Google Grants: An Introductory Search Advertising Guide for Nonprofits
25 Jan, 2013
Did you know Google allows many nonprofit organizations to spend up to $10,000 per month in free AdWords advertising? That’s right, Google takes care of the bill via its Google Grants program.
It’s astonishing how many nonprofit organizations (or people in general) aren’t aware this program exists. So let’s look at what Google Grants is, and more importantly, some examples of how you can best take advantage of what’s available.
What is Google Grants and Why Should You Apply?
Google created the Grants program in 2003 to allow 501(c)(3) organizations, e.g., charitable health care centers, schools, etc. to advertise via the Google AdWords platform. Once accepted, these organizations have received up to $10,000 per month to spend on Search ads, and in some cases up to $40,000 per month for those who qualified for “Grantspro” (see bottom of this article for more information).
In terms of the process to get Google Grants up and running, you used to be able to apply directly in one step with a very simple form using your organization’s Employee Identification Number (EIN). But in recent months Google started requiring that you apply for the Google for Nonprofits program first and then to the Google Grants product once accepted in the overall program, now making it two steps. Over time, the approval time has shortened but can still take at least a month.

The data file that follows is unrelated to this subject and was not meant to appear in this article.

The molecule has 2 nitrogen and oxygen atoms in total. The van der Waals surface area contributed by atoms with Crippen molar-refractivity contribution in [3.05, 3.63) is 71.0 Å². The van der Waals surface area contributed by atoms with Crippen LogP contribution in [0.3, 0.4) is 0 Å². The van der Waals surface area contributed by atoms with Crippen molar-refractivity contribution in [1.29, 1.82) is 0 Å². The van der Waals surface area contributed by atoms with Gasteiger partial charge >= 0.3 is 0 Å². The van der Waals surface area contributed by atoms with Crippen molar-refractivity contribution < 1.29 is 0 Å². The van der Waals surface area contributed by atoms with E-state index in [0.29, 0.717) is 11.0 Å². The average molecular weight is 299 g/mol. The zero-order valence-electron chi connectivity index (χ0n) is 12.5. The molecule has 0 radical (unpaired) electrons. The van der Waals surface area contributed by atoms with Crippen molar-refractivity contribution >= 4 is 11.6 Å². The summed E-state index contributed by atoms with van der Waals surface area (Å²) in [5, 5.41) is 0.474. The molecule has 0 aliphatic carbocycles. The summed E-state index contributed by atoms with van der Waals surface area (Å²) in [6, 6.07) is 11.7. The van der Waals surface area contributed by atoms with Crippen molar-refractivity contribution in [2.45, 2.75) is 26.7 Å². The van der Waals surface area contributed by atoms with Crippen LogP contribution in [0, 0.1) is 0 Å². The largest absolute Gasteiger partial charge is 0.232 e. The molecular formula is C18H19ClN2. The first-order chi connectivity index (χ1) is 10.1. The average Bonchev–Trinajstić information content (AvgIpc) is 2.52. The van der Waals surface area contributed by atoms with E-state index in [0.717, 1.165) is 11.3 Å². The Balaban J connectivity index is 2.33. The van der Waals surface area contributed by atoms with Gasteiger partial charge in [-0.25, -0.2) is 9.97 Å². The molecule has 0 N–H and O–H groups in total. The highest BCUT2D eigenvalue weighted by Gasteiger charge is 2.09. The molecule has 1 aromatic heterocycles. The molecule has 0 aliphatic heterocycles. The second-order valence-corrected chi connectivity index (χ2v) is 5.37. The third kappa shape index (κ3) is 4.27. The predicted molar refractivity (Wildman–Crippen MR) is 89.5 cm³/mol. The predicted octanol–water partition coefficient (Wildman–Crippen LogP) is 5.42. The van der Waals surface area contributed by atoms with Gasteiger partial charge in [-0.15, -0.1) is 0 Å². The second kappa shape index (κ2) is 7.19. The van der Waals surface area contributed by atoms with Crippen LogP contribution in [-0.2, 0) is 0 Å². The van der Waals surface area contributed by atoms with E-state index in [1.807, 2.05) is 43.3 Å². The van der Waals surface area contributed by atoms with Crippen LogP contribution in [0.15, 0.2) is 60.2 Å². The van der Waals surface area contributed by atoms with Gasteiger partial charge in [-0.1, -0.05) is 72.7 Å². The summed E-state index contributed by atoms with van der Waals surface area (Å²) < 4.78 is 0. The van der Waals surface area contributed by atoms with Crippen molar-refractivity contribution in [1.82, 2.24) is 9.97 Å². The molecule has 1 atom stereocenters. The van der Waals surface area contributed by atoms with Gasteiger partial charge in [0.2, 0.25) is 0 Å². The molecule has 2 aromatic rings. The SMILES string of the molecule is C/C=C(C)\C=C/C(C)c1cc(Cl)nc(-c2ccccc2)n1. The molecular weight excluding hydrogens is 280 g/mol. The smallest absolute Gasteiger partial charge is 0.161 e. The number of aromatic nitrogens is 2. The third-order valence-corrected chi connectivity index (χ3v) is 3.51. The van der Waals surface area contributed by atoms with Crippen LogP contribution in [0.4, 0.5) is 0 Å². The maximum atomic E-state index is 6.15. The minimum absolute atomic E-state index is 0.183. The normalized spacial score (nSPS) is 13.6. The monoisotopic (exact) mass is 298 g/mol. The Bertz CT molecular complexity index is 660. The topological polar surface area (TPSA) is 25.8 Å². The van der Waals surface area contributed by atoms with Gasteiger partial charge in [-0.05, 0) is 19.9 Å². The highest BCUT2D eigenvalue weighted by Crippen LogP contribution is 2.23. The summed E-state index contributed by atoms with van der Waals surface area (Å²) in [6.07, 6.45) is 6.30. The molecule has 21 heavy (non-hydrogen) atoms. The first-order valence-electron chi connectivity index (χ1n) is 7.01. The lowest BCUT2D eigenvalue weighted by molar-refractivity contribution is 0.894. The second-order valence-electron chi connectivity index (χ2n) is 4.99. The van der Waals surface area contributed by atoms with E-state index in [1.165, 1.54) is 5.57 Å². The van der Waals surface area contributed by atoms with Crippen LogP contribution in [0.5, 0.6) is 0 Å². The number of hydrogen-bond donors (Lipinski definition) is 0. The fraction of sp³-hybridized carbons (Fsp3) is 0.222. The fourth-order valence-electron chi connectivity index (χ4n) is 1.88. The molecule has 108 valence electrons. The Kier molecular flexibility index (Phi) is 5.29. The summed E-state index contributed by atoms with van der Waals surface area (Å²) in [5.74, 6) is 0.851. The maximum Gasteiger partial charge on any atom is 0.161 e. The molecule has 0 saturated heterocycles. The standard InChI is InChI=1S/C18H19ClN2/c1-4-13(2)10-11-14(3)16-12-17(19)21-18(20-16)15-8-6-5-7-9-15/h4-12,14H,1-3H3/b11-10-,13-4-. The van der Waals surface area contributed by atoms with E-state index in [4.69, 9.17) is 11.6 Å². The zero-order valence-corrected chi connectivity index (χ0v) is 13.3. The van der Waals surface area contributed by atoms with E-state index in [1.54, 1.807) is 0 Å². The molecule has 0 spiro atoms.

As you might have guessed there are some caveats and restrictions to the program as mentioned on the Program Details page:
- A daily budget must not exceed $330 USD, which is equivalent to about $10,000 per month.
- There is a maximum cost-per-click (CPC) limit of $1 USD.
- You can only run keyword-targeted campaigns.
- Your ads can only appear on Google.com search (even though AdWords typically enables you to run display, video and/or mobile ads, in addition to Google.com search ads, if you’re paying out of your own pocket).
Examples of How You Can Take Advantage of the Program
Let’s get to some use cases:
- Focus on brand.
- Really think about your goals.
- Use it for pilots to build data and justify bigger spend.
In terms of generally setting up and running your ads, you’ll want to use typical best practices (e.g., doing keyword research around your focus areas, having tightly-themed campaigns, ad groups and ads to your keywords, writing copy with clear call-to-actions). So if you don’t have the background and experience with pay-per-click advertising, then you can easily find a reputable agency to help you get your ads going and manage them for you.
Focus on Brand
As mentioned above, AdWords ads that are run through the Google Grants program have a $1 max CPC. Because of this, it means:
- As you figure out your target keywords, you’ll have to see if the average CPC in your target area for your ads is over/under $1. Using historical data out of a previous AdWords account is best for this exercise, but if you don’t have access to that information then you can use the AdWords Keyword Tool